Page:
Over the summer I got really used to working out for about 60-70 minutes hardcore cardio before I started bar prep everyday.
Unfortunately this was okay over summer where I had no schedule other than studying but now that I’m actually a productive member of society AND a slugabed I find myself rushing in for 30 minutes in the morning and then getting another 40-50 in at night.
Is splitting one’s workout as effective as doing it altogether? I hear conflicting views on this…some people say yes (i.e. I read it in the Time magazine summer issue about how all Americans are fat blah de blah) but I’ve heard that fat burning only kicks in after 20-25 minutes so the longer you go in one session is best.
I suppose I could work out more at night but I would prefer to do it in the morning if only for the reason that the longer I go in the morning the more energy I have for the rest of the day and for some unknown reason I feel like only morning workouts are really effective for me.
The solution for this might just be hanging up on my BF and getting up earlier but I’m curious if anyone has any opinions on the fitness aspect of splitting workouts (I know there are other gym bunnies on here)
Also before anyone lectures me…yes I do weight train 2-3 times a week as well.
My humble opinion is that if the alternative is no workout because you can’t make it fit in your schedule, it’s what you ought to do.
Since I’m assuming you’re not an elite Olympic athlete, any lessening in effectiveness in splitting a workout (if there is one, I don’t know) is probably not enough to worry about.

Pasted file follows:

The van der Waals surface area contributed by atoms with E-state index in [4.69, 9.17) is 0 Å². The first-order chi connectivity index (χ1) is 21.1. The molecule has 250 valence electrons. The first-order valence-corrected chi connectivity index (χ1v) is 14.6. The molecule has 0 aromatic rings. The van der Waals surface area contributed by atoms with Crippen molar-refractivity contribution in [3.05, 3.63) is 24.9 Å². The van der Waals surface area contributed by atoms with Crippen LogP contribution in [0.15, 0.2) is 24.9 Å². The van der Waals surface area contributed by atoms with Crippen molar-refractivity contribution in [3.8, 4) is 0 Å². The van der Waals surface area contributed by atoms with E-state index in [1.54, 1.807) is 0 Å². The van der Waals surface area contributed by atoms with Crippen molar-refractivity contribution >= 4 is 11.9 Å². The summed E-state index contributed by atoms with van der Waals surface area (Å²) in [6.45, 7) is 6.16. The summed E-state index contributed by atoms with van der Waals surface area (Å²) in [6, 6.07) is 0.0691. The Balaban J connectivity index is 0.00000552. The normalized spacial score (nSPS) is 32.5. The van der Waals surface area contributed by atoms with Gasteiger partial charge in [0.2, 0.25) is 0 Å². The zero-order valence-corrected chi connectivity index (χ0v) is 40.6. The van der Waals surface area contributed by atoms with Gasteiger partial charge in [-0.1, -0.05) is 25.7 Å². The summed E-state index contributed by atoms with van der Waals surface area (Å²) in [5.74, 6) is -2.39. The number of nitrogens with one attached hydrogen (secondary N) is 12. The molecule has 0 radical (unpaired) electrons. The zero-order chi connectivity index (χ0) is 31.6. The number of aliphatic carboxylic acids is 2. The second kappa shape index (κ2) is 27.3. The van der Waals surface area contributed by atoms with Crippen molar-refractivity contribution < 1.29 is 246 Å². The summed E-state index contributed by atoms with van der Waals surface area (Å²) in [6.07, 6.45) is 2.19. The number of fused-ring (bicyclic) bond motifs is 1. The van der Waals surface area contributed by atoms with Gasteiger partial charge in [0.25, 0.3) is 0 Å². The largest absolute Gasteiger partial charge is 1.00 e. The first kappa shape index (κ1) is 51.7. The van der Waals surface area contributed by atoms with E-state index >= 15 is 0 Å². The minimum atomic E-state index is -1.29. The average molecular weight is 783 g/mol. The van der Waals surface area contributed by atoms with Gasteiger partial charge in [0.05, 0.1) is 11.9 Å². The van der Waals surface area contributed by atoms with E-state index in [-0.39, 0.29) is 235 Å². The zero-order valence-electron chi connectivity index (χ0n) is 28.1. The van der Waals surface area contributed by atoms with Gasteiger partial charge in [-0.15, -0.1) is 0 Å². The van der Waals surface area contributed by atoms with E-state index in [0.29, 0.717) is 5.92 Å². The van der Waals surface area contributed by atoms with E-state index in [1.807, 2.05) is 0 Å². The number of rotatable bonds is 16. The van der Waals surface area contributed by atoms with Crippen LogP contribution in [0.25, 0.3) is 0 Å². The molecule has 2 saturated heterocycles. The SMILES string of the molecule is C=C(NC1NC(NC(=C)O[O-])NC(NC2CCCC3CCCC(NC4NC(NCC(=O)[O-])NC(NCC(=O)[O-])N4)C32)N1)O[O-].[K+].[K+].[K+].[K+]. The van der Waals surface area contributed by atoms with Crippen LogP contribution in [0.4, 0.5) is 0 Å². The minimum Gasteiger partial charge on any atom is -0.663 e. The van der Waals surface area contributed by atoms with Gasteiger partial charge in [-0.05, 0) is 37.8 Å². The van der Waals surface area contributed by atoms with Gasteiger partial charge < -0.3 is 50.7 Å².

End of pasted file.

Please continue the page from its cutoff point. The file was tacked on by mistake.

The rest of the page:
I thought 15 to 20 minutes was the fat-burning point. Damn.
As to your question, if you DO burn fat at 15-20 minutes, then you’re fine. But at any rate, some workout is better than no workout. You’re still moving, and there’s always some benefit to that (even if it’s not fat burning).
That is why (other than a brief warm up) I do my weight training before my cardio. That way I get to the fat burning stage quicker in the cardio since I’ve been expending energy lifting weights. It also means I’m able to lift a bit more because I’m less worn out.
My opinion is that for cardiovascular fitness, getting the duration to 30 minutes or longer is key. Fat vs. glycogen metabolism is something that I don’t notice kicking in on me until much longer, but maybe because I’ve never been well-trained for fat metabolism - usually my longest intensity would be ~2 hours (for which I have glycogen stores), and anything longer than that and I’m consuming calories along the way for replenishment.
The real reason to push the duration beyond an hour, again in my opinion, is to train specifically for longer duration events or sports-specific efficiency. If one is trying to increase the mileage of their longest run/bike/etc. then that will only come by getting out beyond that 60-90 minute comfort zone and really finding one’s rhythm.
If one is trying for fitness, toning, fat-burn, then split workouts could be great. Each can be done more intensely, which improves their effectiveness, and they can even be tailored for different purposes - say lower-intensity recovery in the AM and anaerobic intervals in the PM. To the OP, it would still be nice to have at least one longer workout, as you seem to indicate as well, since you’re putting in so much time per week anyway.
You didn’t mention what your goals are, and what level of training you’ve done in the past, and how much information you’re getting from your body in the way of feedback. Hope this helps, but sorry if it’s too general for your situation.
I have no goals for endurance triathlons, marathons etc…
My only goal is to not get a fat ass again since I just lost my lawschool based Cheetos + breakup of engagement pudge. Which I actually lost TWO times in lawschool alone but final exams always brought back Cheetos excess resulting in weight gain. This is the last freaking time I want to lose all that weight and since I actually have a normal working schedule rather than a homework + final exam schedule I feel that this time I have no excuse to let the weight creep on by the end of the semester (which no longer exist for me).